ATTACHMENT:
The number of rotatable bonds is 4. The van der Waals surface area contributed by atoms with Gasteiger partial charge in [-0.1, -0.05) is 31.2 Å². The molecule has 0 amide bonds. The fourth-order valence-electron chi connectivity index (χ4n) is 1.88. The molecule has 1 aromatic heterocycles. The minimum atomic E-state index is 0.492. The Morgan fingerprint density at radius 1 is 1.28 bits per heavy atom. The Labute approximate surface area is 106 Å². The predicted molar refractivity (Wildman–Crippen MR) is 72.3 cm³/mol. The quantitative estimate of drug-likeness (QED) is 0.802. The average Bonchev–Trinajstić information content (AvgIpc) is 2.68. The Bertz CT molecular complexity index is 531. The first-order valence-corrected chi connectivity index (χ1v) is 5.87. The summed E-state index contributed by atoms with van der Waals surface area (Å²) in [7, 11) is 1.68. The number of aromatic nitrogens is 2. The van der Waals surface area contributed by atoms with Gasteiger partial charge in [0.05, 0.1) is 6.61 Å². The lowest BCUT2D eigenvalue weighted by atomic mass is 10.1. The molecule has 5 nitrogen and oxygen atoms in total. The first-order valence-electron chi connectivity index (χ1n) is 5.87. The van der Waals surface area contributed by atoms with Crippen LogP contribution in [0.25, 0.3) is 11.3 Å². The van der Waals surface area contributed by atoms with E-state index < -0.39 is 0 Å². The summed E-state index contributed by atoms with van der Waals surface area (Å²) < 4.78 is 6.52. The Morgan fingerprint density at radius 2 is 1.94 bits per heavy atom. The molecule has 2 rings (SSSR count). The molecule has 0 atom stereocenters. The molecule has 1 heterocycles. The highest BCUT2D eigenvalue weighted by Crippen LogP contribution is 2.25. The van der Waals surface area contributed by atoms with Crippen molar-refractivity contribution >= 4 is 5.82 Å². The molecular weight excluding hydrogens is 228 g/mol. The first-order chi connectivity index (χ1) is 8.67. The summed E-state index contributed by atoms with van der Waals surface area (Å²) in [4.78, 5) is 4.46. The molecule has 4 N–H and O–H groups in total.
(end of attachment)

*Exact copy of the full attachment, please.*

The number of rotatable bonds is 4. The van der Waals surface area contributed by atoms with Gasteiger partial charge in [-0.1, -0.05) is 31.2 Å². The molecule has 0 amide bonds. The fourth-order valence-electron chi connectivity index (χ4n) is 1.88. The molecule has 1 aromatic heterocycles. The minimum atomic E-state index is 0.492. The Morgan fingerprint density at radius 1 is 1.28 bits per heavy atom. The Labute approximate surface area is 106 Å². The predicted molar refractivity (Wildman–Crippen MR) is 72.3 cm³/mol. The quantitative estimate of drug-likeness (QED) is 0.802. The average Bonchev–Trinajstić information content (AvgIpc) is 2.68. The Bertz CT molecular complexity index is 531. The first-order valence-corrected chi connectivity index (χ1v) is 5.87. The summed E-state index contributed by atoms with van der Waals surface area (Å²) in [7, 11) is 1.68. The number of aromatic nitrogens is 2. The van der Waals surface area contributed by atoms with Gasteiger partial charge in [0.05, 0.1) is 6.61 Å². The lowest BCUT2D eigenvalue weighted by atomic mass is 10.1. The molecule has 5 nitrogen and oxygen atoms in total. The first-order valence-electron chi connectivity index (χ1n) is 5.87. The van der Waals surface area contributed by atoms with Crippen LogP contribution in [0.25, 0.3) is 11.3 Å². The van der Waals surface area contributed by atoms with E-state index < -0.39 is 0 Å². The summed E-state index contributed by atoms with van der Waals surface area (Å²) < 4.78 is 6.52. The Morgan fingerprint density at radius 2 is 1.94 bits per heavy atom. The molecule has 2 rings (SSSR count). The molecule has 0 atom stereocenters. The molecule has 1 heterocycles. The highest BCUT2D eigenvalue weighted by Crippen LogP contribution is 2.25. The van der Waals surface area contributed by atoms with Crippen molar-refractivity contribution >= 4 is 5.82 Å². The molecular weight excluding hydrogens is 228 g/mol. The first-order chi connectivity index (χ1) is 8.67. The summed E-state index contributed by atoms with van der Waals surface area (Å²) in [4.78, 5) is 4.46. The molecule has 4 N–H and O–H groups in total.